Rewind: 2013 Indianapolis 500

By: Spencer Neff
May 25, 2023

On Sunday, 33 drivers will take to the 2.5-mile Indianapolis Motor Speedway for the 107th Indianapolis 500 presented By Gainbridge. Since the inaugural running on May 30, 1911, the “500” has become “The Greatest Spectacle in Racing”,

74 drivers have gone to Victory Lane as winner of this race. In the latest edition of Rewind, IndyCar1909 goes back to 2013 and a hard-fought victory for one of the Indianapolis Motor Speedway’s most decorated stars.

Kanaan earns long-awaited “500” win

Following a record-setting “500” in 2012, the second year of the Dallara-DW12 chassis (named for two-time race winner Dan Wheldon) promised more of the same, particularly on an overcast and cooler day, in contrast to a scorching hot day a year earlier.

In his 10th start, local favorite and stepson of IMS President Tony George, won his first pole for the race and became the first Owner/Driver to do so in 37 years.

Race Recap

From the start, Carpenter would see his fiercest competition from the likes of third-place starter Marco Andretti and Tony Kanaan, starting 12th for his 12th start in this race.

Two years after a heartbreaking last-lap crash in Turn 4 cost him a chance at the win as a rookie, Panther Racing’s JR Hildebrand crashed out of the race after spinning in Turn, prompting the first caution of the day.

Carpenter and Munoz were two of the major headlines during the 2013 race. ( Image By Forrest Mellott/INDYCAR)

From the Lap 7 restart, the trio of Kanaan, Carpenter and Andretti swapped the lead 10 times in the first 30 laps. The cool conditions put the draft into the main focus, even as fuel was an underlying concern.

During the opening round of pit stops, Dragon Racing’s Sebastien Saavedra made contact with the Turn 4 wall, prompting the second caution of the day on Lap 35. As the field cycled through, Carpenter made his way back to the front. Leading his first laps at the Indianapolis Motor Speedway, 2012 IZOD INDYCAR SERIES Champion Ryan Hunter-Reay ld his first laps in the race.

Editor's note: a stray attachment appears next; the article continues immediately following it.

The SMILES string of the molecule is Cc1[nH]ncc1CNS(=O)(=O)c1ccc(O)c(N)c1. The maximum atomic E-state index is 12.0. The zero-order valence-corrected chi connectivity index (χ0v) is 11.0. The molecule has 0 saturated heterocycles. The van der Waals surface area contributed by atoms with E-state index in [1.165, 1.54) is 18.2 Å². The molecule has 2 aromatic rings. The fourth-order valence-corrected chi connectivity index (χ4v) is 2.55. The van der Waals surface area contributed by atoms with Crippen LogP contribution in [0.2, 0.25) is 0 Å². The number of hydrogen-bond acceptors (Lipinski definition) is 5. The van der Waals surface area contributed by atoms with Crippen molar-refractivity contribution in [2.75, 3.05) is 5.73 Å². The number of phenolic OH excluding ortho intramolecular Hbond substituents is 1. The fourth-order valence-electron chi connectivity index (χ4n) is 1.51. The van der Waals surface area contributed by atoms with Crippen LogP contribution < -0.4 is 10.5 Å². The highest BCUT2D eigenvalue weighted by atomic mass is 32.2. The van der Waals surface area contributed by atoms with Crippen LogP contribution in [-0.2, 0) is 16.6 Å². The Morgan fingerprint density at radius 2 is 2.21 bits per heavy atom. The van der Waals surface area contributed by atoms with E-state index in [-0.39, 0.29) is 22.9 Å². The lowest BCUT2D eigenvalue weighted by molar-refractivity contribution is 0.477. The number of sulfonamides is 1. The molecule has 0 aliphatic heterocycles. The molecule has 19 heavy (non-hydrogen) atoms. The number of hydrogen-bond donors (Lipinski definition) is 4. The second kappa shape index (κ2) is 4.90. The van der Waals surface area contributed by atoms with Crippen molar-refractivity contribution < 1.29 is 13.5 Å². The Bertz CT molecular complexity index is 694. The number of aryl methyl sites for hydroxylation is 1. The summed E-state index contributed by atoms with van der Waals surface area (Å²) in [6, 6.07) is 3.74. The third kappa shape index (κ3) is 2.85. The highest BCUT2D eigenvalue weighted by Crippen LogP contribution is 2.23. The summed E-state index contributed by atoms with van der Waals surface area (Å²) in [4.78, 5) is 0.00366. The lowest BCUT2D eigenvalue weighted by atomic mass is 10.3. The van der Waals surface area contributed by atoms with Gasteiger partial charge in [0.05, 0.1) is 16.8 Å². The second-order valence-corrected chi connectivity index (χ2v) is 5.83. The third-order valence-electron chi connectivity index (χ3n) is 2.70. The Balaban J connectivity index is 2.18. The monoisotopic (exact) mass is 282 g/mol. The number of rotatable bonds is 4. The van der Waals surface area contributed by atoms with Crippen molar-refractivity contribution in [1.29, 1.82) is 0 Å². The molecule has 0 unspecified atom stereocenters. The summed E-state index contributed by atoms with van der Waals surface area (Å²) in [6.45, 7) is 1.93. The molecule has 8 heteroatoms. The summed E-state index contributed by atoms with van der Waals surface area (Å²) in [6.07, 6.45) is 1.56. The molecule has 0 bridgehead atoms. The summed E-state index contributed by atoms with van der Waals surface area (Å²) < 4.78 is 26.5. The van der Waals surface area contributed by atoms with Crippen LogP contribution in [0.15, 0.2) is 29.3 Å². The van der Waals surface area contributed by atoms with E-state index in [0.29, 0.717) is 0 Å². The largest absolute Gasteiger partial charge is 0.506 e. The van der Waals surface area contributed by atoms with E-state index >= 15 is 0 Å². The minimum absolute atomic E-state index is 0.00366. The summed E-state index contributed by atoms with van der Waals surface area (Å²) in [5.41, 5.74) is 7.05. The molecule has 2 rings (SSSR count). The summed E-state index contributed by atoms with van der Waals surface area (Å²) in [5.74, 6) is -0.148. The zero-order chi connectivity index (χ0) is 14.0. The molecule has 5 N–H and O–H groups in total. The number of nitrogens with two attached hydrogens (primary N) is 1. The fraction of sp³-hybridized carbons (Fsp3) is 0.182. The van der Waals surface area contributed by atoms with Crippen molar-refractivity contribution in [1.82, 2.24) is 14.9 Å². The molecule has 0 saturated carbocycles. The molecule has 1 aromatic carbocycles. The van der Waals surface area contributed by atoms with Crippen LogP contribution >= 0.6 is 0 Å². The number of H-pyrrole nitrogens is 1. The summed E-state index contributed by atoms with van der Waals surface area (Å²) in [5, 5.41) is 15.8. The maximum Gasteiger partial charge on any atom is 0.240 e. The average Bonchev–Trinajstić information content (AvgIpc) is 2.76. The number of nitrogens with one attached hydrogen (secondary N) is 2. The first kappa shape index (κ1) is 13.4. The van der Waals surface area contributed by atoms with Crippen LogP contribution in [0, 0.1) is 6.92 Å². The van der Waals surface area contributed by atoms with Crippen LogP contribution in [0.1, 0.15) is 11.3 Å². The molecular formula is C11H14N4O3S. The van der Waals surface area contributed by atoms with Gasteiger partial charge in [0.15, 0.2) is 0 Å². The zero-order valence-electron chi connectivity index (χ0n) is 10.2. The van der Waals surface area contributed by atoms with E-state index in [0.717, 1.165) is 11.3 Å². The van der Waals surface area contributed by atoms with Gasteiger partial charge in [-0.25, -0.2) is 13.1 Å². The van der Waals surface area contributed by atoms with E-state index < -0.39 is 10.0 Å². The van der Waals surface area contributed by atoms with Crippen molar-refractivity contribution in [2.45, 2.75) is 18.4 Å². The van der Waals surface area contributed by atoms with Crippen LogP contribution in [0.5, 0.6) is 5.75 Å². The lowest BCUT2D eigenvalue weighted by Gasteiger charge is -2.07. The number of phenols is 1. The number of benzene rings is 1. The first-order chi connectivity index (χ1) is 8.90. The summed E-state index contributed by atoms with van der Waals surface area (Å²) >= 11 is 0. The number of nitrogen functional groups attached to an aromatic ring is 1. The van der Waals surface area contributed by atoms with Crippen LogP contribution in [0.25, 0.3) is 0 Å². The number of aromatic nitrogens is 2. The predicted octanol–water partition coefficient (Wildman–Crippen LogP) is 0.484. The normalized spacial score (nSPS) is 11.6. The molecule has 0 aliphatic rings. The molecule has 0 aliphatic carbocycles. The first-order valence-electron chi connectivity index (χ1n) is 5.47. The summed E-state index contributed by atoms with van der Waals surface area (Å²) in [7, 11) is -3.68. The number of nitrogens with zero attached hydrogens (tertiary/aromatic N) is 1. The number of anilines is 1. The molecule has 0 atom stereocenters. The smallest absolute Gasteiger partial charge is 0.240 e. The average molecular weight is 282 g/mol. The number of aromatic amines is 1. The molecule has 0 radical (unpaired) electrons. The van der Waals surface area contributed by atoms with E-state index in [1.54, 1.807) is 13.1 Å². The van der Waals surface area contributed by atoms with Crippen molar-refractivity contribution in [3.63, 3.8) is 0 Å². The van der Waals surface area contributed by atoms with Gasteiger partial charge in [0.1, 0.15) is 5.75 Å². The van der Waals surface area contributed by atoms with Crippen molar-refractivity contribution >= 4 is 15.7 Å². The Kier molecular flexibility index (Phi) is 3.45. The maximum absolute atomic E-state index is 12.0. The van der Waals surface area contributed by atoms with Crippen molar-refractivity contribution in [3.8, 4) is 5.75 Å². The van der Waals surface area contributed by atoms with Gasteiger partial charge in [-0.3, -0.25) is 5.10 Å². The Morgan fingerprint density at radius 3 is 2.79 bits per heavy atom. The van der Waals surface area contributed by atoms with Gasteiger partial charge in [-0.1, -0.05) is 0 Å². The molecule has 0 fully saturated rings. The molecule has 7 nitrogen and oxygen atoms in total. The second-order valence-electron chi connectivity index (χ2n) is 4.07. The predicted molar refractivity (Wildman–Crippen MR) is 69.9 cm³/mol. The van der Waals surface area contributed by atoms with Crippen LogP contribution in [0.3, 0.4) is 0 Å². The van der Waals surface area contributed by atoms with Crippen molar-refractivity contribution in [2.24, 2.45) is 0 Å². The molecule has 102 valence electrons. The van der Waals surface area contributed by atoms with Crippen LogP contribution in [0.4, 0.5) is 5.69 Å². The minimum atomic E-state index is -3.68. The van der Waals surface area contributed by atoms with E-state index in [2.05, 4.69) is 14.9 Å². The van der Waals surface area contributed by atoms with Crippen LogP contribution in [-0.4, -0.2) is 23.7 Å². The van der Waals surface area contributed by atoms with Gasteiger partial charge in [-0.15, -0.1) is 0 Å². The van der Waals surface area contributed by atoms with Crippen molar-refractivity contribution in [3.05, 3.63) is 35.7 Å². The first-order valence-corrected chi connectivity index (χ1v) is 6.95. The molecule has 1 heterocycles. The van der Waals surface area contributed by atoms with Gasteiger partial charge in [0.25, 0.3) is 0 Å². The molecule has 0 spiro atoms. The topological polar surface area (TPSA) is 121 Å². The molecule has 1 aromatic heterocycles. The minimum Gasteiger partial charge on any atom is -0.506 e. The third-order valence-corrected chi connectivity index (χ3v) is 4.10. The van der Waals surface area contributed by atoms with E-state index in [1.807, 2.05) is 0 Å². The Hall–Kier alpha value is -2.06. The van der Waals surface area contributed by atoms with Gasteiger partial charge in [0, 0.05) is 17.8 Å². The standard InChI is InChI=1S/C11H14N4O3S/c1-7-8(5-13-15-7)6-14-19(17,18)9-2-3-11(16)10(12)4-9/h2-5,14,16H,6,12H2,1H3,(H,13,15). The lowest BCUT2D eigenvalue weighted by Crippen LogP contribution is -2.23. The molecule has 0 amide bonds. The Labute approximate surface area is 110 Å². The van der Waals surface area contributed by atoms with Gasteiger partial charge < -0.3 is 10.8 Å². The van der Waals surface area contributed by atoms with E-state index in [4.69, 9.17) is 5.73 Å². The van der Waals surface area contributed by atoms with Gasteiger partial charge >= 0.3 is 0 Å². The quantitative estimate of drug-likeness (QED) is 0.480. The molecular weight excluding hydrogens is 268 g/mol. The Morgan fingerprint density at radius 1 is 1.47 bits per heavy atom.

After crashing from second on the last lap in 2012, Takuma Sato would again see his luck at the Indianapolis 500 turn south. On Lap 57, Sato would spin on the exit of Turn 2. Fortunately for the points leader, he was able to continue on.

The Lap 61 restart would begin an unprecended 133-lap stretch of green-flag conditions. During this run, the 2012 record of 34 lead changes was broken. Looking to deliver a 16th victory to Roger Penske, rookie AJ Allmendinger made his way from fifth to the lead. Following a suspension from NASCAR in 2012, Allmendinger was primed to make the most of his return to open-wheel competition.

Unfortunately, the seat belt on his No. 2 entry got loose prompting an unscheduled pit stop. On Lap 194, the green-flag run was broken when Graham Rahal crashed in Turn 2.

Following a clean-up, the four-car battle for the win was set with three laps to go. Hunter-Reay led Kanaan, rookie Carlos Munoz (who finished fourth in Friday’s Freedom 100 as part of a four-wide photo finish) and Andretti.

Kanaan sliced his way to the lead before Turn 1 on the restart, with Munoz settling in second. Further back, three-time race winner Dario Franchitti made contact with the outside wall in the south chute. The resulting caution would seal an emotional victory for Kanaan. In his 12th start, the popular Brazilian would earn his biggest victory, with the Andretti trio of Munoz, Hunter-Reay and Andretti following him.

Kanaan takes the checkered flag under caution (Pete Howard/INDYCAR)


Last year, Kanaan finished third for Chip Ganassi Racing, his best finish since winning the race in 2013. On Sunday, he starts ninth in his 22nd and final “500”. After leading 37 laps (the fewest by any driver to lead the most in a “500”, Carpenter finished 10th. Since then, he won two more poles (2014 and 2018) adding a runner-up finish in the latter year. He will start 13th in his 20th “500”.

Munoz duplicated his runner-up effort in 2016 but has not made a start in the last five years.

After falling to third, Hunter-Reay would earn his first victory at IMS a year later following a duel with Helio Castroneves.

Celebrating with the ceremonial bottle of milk (Michael Roth/INDYCAR)

The 187.433 mph average speed broke the 1990 record and stood until 2021, when Kanaan’s long-time friend Helio Castroneves won in a record 190.690. The 14 lead changes would stand until 2017-2018, which featured 15 lead changes. The race’s 68 lead changes are still a race record.

Following his fourth-place finish, Andretti took the points lead. On Sunday, he starts 24th in his 18th “500”, still in search of his first win.

Header Image By Forrest Mellott/INDYCAR


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